HK: Like you said, we’re real friends. These are our real issues. These are real personalities, and all of them are very different. Everybody’s an A-type personality. Nobody minds telling you what they think and how they feel and how we feel, and we stay together. I think that people know that I’m loyal. I do give you the hard truth. And I think that one of the different things about this season is that Jackie comes out of her shell. She says the things that she’s really thinking. Simone and Toya always come to work. Toya is hilarious to me, and I think that one of the reasons that Married to Medicine works is because it’s so funny, and we really know each other, and we know how we’re going to respond to things and what the pressure points are, and sometimes we push them.
What are we going to see out of your specific storyline this season?
HK: I think mostly it’s going to be about my daughter. Like I said, it is the hardest season I have ever had, being that she’s going away to college, and I am trying to convince her to stay. I mean, I got a whole beauty supply store for her to run. I tried to bribe her and buy a house. But you all already know, and anybody who’s ever followed me knows she’s at Florida A&M University, which is bittersweet. But she’s my best friend. So that’s my story. My husband, my family, and how we deal with my daughter being the last one, meaning that we’re officially empty nesters. The boys have gone, but she’s gone for real. I mean, she’s the last one to go, so all of them are gone. So, we are in a different chapter of our lives.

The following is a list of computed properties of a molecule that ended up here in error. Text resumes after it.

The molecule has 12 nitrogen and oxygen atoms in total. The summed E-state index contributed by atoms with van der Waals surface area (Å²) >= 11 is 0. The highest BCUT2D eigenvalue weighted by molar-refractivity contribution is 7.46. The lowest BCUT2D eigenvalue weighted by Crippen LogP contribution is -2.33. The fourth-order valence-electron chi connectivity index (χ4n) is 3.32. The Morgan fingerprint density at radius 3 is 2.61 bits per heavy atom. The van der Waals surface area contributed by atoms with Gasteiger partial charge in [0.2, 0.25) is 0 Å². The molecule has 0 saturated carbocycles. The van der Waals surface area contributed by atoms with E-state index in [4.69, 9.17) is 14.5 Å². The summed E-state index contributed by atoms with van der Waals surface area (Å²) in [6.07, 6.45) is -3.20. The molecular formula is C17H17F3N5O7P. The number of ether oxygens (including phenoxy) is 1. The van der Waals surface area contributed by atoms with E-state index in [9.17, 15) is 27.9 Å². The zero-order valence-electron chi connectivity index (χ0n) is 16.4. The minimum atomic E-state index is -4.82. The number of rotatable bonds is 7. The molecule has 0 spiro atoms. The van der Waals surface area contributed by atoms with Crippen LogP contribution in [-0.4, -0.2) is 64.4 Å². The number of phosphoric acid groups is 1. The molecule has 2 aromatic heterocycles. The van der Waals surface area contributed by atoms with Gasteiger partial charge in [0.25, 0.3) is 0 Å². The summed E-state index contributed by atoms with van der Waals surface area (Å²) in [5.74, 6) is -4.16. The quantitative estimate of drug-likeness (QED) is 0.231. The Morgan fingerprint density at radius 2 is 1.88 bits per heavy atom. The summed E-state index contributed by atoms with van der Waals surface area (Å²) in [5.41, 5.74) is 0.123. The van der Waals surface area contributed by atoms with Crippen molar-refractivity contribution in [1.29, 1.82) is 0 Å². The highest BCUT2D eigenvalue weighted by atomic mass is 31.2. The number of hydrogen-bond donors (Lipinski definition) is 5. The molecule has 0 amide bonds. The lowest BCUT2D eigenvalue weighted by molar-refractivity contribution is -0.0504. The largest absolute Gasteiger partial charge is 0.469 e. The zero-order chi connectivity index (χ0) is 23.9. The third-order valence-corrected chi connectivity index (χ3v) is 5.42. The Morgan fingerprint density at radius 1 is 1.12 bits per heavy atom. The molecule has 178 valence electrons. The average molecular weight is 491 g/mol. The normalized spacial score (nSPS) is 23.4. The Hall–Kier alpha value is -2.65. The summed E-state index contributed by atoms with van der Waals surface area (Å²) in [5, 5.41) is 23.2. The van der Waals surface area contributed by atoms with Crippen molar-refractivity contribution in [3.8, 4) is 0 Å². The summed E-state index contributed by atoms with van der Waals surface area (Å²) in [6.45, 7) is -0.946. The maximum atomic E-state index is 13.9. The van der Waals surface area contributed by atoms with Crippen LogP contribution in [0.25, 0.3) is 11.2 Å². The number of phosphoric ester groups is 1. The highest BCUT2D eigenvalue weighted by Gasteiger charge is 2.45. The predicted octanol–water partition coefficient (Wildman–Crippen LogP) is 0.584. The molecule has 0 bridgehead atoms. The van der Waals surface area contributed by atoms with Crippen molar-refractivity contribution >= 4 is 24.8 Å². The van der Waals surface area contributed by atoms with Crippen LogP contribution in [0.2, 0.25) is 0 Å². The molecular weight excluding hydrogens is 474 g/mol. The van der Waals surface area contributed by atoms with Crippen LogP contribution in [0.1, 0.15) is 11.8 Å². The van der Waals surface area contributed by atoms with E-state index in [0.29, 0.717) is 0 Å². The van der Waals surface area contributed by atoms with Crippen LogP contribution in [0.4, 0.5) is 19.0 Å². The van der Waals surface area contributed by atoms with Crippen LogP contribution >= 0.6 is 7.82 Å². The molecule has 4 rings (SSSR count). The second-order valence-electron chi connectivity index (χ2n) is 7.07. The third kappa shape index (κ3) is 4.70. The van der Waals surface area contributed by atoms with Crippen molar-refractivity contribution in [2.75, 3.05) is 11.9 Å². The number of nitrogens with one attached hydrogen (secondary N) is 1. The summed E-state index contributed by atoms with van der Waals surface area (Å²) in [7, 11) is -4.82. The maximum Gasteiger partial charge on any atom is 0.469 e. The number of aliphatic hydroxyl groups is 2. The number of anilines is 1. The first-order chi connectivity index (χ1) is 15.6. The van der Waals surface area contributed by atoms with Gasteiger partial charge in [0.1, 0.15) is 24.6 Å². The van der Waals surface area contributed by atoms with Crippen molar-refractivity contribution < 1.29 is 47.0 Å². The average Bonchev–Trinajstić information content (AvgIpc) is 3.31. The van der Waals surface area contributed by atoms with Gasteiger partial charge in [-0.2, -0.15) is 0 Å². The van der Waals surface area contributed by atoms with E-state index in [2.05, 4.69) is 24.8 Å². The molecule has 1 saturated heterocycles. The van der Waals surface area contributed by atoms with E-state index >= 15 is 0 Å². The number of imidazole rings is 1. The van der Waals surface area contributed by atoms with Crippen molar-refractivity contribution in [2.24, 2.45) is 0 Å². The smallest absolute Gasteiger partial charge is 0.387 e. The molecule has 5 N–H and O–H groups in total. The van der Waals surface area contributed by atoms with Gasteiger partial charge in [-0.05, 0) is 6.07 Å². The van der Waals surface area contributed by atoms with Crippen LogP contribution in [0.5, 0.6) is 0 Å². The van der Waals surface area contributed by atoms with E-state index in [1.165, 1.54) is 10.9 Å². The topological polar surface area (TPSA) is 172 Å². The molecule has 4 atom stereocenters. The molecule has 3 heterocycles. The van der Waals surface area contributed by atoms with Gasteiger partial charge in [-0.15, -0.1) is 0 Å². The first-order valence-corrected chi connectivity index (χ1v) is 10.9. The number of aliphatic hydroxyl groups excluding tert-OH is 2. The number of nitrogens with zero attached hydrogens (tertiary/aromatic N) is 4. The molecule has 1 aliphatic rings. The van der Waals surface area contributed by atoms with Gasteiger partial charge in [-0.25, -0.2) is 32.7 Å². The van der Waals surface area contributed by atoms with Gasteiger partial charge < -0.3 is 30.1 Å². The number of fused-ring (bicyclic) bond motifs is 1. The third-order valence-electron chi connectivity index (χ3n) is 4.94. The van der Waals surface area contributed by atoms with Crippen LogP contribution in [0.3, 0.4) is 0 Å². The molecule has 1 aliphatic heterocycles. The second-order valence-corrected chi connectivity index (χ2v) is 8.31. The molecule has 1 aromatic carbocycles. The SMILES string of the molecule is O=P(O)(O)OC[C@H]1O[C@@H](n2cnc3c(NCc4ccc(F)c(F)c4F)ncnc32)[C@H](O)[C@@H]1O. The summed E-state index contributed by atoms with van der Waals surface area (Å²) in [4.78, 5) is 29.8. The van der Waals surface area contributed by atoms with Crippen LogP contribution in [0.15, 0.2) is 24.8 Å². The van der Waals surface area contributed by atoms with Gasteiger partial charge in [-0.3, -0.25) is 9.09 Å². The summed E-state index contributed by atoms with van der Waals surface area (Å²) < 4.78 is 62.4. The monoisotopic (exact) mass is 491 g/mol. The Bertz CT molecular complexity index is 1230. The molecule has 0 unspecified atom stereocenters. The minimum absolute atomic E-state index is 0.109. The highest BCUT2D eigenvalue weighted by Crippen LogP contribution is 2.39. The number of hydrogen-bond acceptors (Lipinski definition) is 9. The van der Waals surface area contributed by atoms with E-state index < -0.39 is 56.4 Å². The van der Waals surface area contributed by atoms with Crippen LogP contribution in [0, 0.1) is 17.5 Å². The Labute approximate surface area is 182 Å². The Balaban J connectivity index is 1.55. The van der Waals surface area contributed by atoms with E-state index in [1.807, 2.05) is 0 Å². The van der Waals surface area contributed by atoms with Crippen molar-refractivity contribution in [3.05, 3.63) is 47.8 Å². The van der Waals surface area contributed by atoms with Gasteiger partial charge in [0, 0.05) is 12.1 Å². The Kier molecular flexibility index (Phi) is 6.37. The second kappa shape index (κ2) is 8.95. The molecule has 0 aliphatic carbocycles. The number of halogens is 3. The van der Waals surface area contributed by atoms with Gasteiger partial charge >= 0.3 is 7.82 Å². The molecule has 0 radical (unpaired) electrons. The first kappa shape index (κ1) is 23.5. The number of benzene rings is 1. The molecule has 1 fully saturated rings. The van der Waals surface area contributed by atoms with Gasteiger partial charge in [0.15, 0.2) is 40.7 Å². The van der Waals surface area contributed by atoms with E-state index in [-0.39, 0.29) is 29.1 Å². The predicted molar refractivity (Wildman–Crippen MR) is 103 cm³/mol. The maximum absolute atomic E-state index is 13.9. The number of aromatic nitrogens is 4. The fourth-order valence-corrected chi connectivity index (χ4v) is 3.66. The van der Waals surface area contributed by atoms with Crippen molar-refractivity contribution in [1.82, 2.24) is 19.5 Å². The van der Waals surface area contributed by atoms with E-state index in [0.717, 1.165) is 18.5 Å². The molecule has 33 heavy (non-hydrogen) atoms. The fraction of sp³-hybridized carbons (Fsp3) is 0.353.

How has it been for you and Dr. Damon transitioning to empty nesters? I know some parents who look forward to it. Other parents, like you said, it’s been more difficult for you because of your close relationship with Alaura. But do you feel you have been able to connect differently, and you’re experiencing a different level of happiness in your marriage? Or are you still like, ‘I miss my baby.’
HK: I’m still like, ‘I miss my baby.’ I think we’re OK as far as like us two as a married couple. I mean, we spend more time together, which is always good. And we go on vacation together. Before, either Alaura went with us, or I just went with Alaura. So I don’t know about everybody else’s marriages, but it was very rarely that me and Damon went by ourselves because Alaura always wanted to go. So, I just miss my baby.
Now, you mentioned that you have a beauty supply store. We know you as a relationship expert. You have various dental practices. What else can we see this season regarding your expanding business empire?
HK: One thing I’ve been working on for a decade now is Dr. Heavenly University. I don’t know if they showed it on the first season. I know we filmed it, but I’ve been doing it for a while. I train dentists on how to start and run a successful business, teaching them higher-level dental procedures. But I’ve extended it. I opened it up for everybody, and we talk about financial literacy, and I just love, love, love it. We are actually helping people become millionaires and showing them how not just to make money but how to keep it with a family legacy.